Among other instances of this nature, not omit one which concerns myself. Wil ble was the other day relating several stories that he had picked up, nobody where, of a certain great man; and upon n ing at him, as one that was surprised to he things in the country-which had never much as whispered in the town-Will short in the thread of his discourse, and af ner asked my friend Sir Roger in his ear if sure that I was not a fanatic.
It gives me a serious concern to see such of dissension in the country; not only a stroys virtue and common sense, and ren in a manner barbarians toward one anot as it perpetuates our animosities, wide breaches, and transmits our present passi prejudices to our posterity. For my own am sometimes afraid that I discover the se civil war in these our divisions; and theref not but bewail, as in their first princip miseries and calamities of our children.—
No. 127.] THURSDAY, JULY 26,
-Quantum est in rebus inane!-PERS. Sat How much of emptiness we find in things! Ir is our custom at Sir Roger's, upon t ing in of the post, to sit about a pot of co hear the old knight read Dyer's Letter; w does with his spectacles upon his nose, a audible voice, smiling very often at tho strokes of satire which are so frequent writings of that author. I afterward ce cate to the knight such packets as I recei the quality of Spectator. The followin chancing to please him more than ordinar publish it at his request.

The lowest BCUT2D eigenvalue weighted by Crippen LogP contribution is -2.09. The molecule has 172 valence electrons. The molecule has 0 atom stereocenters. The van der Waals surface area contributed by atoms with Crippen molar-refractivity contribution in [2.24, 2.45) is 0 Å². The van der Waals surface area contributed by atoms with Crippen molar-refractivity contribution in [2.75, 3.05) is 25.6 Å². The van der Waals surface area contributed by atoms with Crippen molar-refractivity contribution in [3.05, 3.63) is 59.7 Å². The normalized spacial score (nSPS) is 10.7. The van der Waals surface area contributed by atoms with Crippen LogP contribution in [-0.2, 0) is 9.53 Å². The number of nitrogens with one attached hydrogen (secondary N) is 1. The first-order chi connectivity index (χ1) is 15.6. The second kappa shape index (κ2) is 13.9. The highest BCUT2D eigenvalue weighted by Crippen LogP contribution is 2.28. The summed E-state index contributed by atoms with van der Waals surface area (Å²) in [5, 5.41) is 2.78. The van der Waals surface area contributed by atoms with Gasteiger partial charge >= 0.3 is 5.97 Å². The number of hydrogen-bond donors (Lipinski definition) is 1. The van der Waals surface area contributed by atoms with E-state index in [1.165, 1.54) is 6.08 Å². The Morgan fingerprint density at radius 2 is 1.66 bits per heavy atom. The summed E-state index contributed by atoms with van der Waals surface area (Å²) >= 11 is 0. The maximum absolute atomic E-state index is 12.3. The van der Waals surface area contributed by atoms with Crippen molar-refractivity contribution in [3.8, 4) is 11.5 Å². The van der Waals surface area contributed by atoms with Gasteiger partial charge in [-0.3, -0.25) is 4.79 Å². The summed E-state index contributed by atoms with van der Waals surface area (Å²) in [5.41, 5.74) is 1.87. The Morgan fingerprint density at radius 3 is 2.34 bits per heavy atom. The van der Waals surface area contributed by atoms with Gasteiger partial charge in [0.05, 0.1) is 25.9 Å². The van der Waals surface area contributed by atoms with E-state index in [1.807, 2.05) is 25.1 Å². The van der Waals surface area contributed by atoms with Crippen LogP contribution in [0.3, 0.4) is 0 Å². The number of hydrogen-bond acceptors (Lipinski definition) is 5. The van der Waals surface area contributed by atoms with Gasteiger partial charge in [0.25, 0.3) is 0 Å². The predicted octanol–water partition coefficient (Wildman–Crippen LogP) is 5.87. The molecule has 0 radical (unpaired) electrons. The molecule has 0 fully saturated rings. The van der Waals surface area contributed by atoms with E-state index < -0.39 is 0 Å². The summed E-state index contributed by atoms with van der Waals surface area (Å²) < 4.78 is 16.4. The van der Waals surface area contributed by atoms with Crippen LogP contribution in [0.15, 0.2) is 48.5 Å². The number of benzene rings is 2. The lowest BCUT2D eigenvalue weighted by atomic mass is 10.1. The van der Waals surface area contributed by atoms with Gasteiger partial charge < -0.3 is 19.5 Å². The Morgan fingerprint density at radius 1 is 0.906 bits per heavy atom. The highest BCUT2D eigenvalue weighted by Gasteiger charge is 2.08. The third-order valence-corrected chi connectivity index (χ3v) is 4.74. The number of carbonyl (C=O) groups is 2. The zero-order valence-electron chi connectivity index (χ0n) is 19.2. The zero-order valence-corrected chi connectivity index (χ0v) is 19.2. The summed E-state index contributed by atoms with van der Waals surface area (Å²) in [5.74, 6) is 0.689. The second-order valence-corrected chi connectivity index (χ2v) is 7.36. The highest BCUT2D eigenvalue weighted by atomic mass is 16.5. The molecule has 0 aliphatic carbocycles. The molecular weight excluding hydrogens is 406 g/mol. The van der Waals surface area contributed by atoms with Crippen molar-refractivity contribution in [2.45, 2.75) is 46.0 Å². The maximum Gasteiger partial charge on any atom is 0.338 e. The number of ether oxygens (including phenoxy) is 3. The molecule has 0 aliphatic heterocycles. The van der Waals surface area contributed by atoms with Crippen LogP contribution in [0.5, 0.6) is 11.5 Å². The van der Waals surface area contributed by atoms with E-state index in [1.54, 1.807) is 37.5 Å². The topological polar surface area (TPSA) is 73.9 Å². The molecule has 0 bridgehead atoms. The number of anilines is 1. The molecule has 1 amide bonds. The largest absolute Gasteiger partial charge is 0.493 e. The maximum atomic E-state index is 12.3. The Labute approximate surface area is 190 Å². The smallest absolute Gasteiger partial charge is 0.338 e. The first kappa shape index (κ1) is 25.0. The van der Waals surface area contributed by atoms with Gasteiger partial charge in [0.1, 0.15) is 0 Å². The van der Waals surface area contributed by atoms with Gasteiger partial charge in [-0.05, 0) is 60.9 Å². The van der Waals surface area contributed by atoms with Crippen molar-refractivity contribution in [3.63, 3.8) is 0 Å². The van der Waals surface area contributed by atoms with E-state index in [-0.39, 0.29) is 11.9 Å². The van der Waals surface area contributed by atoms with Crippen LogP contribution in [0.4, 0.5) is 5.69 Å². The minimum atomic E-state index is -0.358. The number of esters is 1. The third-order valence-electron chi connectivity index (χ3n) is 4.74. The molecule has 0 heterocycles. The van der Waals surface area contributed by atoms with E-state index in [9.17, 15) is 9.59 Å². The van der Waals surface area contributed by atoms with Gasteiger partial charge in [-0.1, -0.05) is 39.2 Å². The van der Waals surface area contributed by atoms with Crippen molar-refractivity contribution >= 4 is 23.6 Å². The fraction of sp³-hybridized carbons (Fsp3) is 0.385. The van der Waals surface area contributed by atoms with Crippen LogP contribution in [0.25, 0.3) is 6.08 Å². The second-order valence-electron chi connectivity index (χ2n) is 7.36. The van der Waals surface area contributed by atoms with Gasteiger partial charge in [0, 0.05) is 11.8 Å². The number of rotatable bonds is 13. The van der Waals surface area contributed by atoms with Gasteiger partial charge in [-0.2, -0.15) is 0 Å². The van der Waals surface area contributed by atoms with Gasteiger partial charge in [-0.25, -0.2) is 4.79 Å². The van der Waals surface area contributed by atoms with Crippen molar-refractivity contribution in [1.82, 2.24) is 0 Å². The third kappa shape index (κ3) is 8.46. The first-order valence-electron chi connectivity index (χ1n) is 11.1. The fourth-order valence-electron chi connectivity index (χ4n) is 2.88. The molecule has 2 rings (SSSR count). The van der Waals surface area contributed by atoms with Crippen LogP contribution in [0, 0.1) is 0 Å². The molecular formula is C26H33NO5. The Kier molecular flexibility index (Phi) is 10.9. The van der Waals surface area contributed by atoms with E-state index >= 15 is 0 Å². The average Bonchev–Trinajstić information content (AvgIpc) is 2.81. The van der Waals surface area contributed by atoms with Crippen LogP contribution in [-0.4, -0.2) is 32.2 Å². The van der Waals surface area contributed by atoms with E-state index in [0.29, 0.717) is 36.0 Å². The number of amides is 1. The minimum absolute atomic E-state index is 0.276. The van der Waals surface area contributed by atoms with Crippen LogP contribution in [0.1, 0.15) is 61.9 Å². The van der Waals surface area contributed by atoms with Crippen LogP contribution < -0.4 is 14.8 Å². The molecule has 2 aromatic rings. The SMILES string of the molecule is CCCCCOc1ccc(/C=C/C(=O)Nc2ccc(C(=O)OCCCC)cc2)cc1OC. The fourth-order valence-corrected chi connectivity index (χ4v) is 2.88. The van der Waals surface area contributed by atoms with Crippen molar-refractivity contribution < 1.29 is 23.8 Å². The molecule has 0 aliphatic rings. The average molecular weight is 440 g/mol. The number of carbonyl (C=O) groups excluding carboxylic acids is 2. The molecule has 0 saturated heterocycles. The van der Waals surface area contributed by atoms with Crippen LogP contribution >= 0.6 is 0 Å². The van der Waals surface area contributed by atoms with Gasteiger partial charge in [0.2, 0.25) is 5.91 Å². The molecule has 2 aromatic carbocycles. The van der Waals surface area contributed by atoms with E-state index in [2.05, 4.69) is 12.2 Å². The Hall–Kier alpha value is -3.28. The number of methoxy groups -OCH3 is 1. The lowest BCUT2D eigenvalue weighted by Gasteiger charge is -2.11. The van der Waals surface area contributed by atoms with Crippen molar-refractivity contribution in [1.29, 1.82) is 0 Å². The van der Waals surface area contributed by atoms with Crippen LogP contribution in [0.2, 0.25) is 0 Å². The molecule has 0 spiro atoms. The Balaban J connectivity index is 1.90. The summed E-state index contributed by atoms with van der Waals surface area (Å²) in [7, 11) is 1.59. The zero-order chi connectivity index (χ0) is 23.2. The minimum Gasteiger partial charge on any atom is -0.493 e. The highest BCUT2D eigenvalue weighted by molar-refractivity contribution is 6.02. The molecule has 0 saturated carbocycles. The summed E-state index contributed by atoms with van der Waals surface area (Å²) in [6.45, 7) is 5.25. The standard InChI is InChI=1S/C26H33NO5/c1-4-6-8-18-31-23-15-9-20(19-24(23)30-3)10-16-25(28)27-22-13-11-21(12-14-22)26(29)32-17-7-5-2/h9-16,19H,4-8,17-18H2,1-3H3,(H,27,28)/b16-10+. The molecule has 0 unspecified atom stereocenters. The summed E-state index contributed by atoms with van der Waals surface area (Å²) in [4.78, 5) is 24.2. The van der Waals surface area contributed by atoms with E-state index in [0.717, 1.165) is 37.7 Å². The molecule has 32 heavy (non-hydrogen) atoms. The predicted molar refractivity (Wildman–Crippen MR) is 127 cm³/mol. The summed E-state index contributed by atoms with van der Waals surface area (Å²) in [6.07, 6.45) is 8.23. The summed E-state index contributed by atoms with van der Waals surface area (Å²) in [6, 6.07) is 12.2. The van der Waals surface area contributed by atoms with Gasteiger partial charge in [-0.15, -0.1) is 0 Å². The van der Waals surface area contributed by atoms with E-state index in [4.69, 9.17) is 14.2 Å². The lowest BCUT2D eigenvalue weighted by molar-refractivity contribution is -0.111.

"You have diverted the town almost month at the expense of the country; it high time that you should give the cour revenge. Since your withdrawing fr place, the fair sex are run into great gances. Their petticoats, which began and swell before you left us, are now b into a most enormous concave, and rise e more and more. In short, Sir, since ou know themselves to be out of the eye of tator, they will be kept within no compa praised them a little too soon, for the m their head-dresses; for as the humor of a son is often driven out of one limb into their superfluity of ornaments, instead entirely banished, seems only fallen fr heads upon their lower parts. What t lost in height they make up in breadth, trary to all rules of architecture, widen dations at the same time that they sh superstructure. Were they, like Spanish to impregnate by the wind, they could thought on a more proper invention. do not hear any particular use in this pethat it contains anything more than what posed to be in those of scantier mak wonderfully at a loss about it.
"The women give out in defense of t